Plymouth suffered severely in King Philip's War (1675–76), and but for aid from the confederation might have been destroyed. The colony became part of the Dominion of New England under the governorship of Sir Edmund Andros. After the Glorious Revolution of 1688–89 in England, the territory that had been under Andros's authority was reorganized, and Massachusetts Bay, Plymouth, and Maine were joined (1691) in the royal colony of Massachusetts.
See N. B. Shurtleff and D. Pulsifer, ed., Records of the Colony of New Plymouth in New England (12 vol., 1855–61, repr. 1968); J. G. Palfrey, History of New England (5 vol., 1858–90, repr. 1966); L. G. Tyler, England in America, 1580–1652 (1904, repr. 1968); H. L. Osgood, The American Colonies in the Seventeenth Century (3 vol., 1904–7, repr. 1957); A. Lord, Plymouth and the Pilgrims (1920); J. T. Adams, The Founding of New England (1921, repr. 1963); C. M. Andrews, The Colonial Period of American History, Vol. I (1934, repr. 1964); G. F. Willison, Saints and Strangers (1945, rev. ed. 1965) and The Pilgrim Reader (1953); S. E. Morison, The Story of the Old Colony of New Plymouth (1956); J. Demos, Little Commonwealth (1970); J. and P. S. Deetz, The Times of Their Lives: Life, Love, and Death in Plymouth Colony (2000); N. Philbrick, Mayflower (2006).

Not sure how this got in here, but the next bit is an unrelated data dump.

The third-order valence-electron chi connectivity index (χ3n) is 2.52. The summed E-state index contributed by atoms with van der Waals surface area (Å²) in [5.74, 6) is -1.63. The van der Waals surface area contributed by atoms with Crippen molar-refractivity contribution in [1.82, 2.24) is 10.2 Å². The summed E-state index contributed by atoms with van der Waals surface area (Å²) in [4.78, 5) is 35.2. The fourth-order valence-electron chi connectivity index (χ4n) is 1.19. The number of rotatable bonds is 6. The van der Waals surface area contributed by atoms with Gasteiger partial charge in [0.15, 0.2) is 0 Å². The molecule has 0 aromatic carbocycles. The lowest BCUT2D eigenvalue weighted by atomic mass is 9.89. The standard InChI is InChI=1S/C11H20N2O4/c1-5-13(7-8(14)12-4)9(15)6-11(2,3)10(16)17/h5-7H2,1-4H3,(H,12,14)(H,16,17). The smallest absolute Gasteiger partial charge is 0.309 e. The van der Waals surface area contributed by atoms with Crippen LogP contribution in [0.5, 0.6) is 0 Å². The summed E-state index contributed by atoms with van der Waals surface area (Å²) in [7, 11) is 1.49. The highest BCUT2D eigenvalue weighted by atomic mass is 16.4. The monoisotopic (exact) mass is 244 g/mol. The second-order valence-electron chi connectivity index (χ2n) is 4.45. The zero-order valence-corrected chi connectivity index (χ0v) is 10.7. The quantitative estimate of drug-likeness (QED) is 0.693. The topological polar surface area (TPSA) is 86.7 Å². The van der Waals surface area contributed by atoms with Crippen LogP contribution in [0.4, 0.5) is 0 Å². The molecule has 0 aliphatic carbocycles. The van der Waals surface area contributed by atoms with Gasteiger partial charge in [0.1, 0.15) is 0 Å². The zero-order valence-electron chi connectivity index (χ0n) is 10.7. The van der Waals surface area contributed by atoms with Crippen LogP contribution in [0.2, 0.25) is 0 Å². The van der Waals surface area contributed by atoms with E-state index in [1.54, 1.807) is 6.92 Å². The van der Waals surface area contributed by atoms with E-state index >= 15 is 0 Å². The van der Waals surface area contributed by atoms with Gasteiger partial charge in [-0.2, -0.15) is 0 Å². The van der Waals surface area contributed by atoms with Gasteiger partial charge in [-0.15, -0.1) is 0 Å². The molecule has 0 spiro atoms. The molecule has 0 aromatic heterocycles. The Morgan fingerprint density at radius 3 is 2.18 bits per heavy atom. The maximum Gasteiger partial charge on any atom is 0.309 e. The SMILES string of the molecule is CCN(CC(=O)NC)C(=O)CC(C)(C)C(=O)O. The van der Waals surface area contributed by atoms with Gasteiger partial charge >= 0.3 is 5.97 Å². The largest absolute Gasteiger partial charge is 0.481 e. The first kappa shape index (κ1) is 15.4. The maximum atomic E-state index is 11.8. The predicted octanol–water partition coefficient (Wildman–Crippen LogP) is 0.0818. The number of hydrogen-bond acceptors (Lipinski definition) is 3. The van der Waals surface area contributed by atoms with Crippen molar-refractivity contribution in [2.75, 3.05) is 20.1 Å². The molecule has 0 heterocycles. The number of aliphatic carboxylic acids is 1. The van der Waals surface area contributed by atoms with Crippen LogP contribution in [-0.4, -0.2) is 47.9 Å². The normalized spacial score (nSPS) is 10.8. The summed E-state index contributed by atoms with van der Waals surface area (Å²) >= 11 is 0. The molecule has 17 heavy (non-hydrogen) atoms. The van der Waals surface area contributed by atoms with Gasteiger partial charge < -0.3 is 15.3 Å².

"Plymouth Colony." The Columbia Encyclopedia, 6th ed.. 2016. Encyclopedia.com. (September 28, 2016). http://www.encyclopedia.com/doc/1E1-PlymthCol.html
"Plymouth Colony." The Columbia Encyclopedia, 6th ed.. 2016. Retrieved September 28, 2016 from Encyclopedia.com: http://www.encyclopedia.com/doc/1E1-PlymthCol.html
"Plymouth Colony." World Encyclopedia. 2005. Encyclopedia.com. (September 28, 2016). http://www.encyclopedia.com/doc/1O142-PlymouthColony.html
"Plymouth Colony." World Encyclopedia. 2005. Retrieved September 28, 2016 from Encyclopedia.com: http://www.encyclopedia.com/doc/1O142-PlymouthColony.html